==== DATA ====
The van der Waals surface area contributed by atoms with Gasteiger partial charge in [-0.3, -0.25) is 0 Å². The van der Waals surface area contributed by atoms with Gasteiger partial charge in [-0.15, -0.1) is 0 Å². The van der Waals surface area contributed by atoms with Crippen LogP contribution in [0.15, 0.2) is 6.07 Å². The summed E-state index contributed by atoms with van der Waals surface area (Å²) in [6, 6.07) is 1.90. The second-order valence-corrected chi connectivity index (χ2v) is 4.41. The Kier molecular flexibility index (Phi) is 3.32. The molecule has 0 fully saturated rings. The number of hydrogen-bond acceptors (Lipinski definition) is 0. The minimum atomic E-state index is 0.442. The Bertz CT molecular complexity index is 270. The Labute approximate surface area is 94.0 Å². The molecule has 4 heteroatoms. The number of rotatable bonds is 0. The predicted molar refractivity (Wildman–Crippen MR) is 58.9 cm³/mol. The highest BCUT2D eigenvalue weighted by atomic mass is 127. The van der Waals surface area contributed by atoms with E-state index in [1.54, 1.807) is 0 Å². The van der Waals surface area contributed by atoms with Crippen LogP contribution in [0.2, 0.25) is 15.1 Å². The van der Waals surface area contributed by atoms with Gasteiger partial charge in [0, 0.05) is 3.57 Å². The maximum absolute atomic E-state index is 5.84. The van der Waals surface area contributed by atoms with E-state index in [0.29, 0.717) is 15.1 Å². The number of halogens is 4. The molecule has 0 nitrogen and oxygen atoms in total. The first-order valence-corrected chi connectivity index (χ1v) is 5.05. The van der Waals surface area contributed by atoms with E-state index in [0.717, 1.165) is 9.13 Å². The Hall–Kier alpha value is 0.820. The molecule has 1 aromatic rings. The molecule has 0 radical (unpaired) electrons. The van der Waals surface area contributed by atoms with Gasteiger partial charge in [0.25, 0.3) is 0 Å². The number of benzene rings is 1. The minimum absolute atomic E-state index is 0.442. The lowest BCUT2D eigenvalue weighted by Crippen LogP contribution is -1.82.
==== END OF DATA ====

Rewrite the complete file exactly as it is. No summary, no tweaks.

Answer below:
The van der Waals surface area contributed by atoms with Gasteiger partial charge in [-0.3, -0.25) is 0 Å². The van der Waals surface area contributed by atoms with Gasteiger partial charge in [-0.15, -0.1) is 0 Å². The van der Waals surface area contributed by atoms with Crippen LogP contribution in [0.15, 0.2) is 6.07 Å². The summed E-state index contributed by atoms with van der Waals surface area (Å²) in [6, 6.07) is 1.90. The second-order valence-corrected chi connectivity index (χ2v) is 4.41. The Kier molecular flexibility index (Phi) is 3.32. The molecule has 0 fully saturated rings. The number of hydrogen-bond acceptors (Lipinski definition) is 0. The minimum atomic E-state index is 0.442. The Bertz CT molecular complexity index is 270. The Labute approximate surface area is 94.0 Å². The molecule has 4 heteroatoms. The number of rotatable bonds is 0. The predicted molar refractivity (Wildman–Crippen MR) is 58.9 cm³/mol. The highest BCUT2D eigenvalue weighted by atomic mass is 127. The van der Waals surface area contributed by atoms with E-state index in [1.54, 1.807) is 0 Å². The van der Waals surface area contributed by atoms with Crippen LogP contribution in [0.2, 0.25) is 15.1 Å². The van der Waals surface area contributed by atoms with Gasteiger partial charge in [0, 0.05) is 3.57 Å². The maximum absolute atomic E-state index is 5.84. The van der Waals surface area contributed by atoms with E-state index in [0.29, 0.717) is 15.1 Å². The number of halogens is 4. The molecule has 0 nitrogen and oxygen atoms in total. The first-order valence-corrected chi connectivity index (χ1v) is 5.05. The van der Waals surface area contributed by atoms with E-state index in [0.717, 1.165) is 9.13 Å². The Hall–Kier alpha value is 0.820. The molecule has 1 aromatic rings. The molecule has 0 radical (unpaired) electrons. The van der Waals surface area contributed by atoms with Gasteiger partial charge in [0.25, 0.3) is 0 Å². The number of benzene rings is 1. The minimum absolute atomic E-state index is 0.442. The lowest BCUT2D eigenvalue weighted by Crippen LogP contribution is -1.82.